In popular conception, mathematics is the ultimate resolvable discipline, immune to the epistemological murkiness that so bedevils other fields of knowledge in this relativistic age. Yet Philip Davis, emeritus professor of mathematics at Brown University, has pointed out recently that mathematics also is "a multi-semiotic enterprise" prone to ambiguity and definitional drift.
Yacht designers must also wrestle with these legendarily difficult equations. Over lunch, Davis told a story about yacht racing. He had recently talked to an applied mathematician who helped design a yacht that won the America's Cup. This yachtsman couldn't have cared less if the Navier-Stokes equations were solved; what mattered to him was that, practically speaking, he could model the equations on his computer and predict how water would flow around his hull. "Proofs," said Davis, "are just one of the tools that mathematicians now use."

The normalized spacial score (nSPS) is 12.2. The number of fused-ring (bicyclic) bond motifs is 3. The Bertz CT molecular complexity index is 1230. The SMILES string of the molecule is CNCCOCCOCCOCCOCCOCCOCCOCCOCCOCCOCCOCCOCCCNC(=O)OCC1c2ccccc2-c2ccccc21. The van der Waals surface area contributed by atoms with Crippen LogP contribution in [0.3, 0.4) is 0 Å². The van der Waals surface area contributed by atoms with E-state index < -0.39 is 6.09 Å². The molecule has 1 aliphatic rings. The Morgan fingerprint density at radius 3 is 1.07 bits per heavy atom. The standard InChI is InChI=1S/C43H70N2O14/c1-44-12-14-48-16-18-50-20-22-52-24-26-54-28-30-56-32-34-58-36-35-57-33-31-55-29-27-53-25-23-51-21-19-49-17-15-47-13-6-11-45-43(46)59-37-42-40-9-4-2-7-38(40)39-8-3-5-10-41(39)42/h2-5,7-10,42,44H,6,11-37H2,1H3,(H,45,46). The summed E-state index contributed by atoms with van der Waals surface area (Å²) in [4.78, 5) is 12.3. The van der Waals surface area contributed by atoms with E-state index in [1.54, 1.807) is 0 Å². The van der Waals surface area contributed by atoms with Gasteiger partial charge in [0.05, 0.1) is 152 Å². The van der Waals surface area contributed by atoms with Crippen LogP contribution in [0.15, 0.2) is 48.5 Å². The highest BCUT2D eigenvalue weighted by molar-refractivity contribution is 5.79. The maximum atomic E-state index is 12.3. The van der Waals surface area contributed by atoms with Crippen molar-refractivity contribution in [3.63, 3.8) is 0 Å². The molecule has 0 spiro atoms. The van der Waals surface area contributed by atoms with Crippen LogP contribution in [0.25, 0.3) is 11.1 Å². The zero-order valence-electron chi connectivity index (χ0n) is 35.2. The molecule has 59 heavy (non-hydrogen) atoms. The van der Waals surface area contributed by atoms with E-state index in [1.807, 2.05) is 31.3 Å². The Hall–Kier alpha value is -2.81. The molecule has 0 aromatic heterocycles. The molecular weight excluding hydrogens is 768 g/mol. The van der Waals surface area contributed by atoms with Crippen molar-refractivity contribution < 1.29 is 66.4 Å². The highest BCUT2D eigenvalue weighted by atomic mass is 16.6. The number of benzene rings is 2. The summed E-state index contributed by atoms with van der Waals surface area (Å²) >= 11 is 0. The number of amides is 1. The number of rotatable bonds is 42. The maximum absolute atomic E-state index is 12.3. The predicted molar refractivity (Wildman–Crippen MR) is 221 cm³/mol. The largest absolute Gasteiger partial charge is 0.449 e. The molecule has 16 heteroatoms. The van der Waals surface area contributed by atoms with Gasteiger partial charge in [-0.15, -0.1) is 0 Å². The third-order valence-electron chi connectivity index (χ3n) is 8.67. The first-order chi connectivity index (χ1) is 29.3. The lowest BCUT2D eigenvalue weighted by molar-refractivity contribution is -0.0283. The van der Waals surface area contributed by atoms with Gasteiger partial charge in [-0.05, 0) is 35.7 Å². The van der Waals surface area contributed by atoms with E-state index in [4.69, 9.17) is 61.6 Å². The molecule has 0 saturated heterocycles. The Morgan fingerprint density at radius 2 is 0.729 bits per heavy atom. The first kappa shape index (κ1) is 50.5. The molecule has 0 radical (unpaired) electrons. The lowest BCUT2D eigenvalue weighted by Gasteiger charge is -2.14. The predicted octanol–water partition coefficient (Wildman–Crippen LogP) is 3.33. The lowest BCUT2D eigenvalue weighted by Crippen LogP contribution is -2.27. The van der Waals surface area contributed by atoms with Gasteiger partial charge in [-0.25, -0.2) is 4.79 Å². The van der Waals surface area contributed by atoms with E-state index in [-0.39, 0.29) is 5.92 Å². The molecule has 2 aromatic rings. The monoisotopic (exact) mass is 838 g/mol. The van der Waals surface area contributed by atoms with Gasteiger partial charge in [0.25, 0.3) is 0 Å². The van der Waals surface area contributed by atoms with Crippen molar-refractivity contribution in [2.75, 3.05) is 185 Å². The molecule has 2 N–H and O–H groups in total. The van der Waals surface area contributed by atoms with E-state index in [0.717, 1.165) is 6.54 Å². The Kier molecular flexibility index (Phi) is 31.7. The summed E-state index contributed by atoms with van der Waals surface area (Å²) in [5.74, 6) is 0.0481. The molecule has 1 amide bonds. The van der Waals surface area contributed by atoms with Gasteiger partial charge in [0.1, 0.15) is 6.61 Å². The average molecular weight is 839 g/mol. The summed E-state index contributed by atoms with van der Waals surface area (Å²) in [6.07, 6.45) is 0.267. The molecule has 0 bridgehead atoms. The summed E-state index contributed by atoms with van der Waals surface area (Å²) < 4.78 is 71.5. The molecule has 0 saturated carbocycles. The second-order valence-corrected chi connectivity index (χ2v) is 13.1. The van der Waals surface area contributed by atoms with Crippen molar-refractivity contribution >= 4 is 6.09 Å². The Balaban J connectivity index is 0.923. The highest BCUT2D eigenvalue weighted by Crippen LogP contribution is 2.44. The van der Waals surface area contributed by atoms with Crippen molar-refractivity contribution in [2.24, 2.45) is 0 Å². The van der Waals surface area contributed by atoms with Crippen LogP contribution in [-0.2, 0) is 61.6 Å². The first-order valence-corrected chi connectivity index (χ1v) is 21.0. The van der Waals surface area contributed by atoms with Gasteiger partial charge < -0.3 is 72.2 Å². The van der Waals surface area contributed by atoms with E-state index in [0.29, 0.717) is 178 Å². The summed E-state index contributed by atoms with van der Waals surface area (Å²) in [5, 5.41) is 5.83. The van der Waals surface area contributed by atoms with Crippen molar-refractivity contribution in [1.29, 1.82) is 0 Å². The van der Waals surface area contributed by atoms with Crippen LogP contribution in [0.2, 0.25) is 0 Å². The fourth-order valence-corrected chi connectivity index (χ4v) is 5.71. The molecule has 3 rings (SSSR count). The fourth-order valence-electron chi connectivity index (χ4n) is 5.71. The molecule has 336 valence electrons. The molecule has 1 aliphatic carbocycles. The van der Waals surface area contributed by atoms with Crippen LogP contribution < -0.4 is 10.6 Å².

We may never fully solve the Navier-Stokes equations, but according to Davis it will not matter. Like so many other fields, mathematics is becoming less about some Platonic ideal of ultimate answers, and more a functional project of computational simulation and communal negotiation. Dare we say it: Math is becoming postmodern.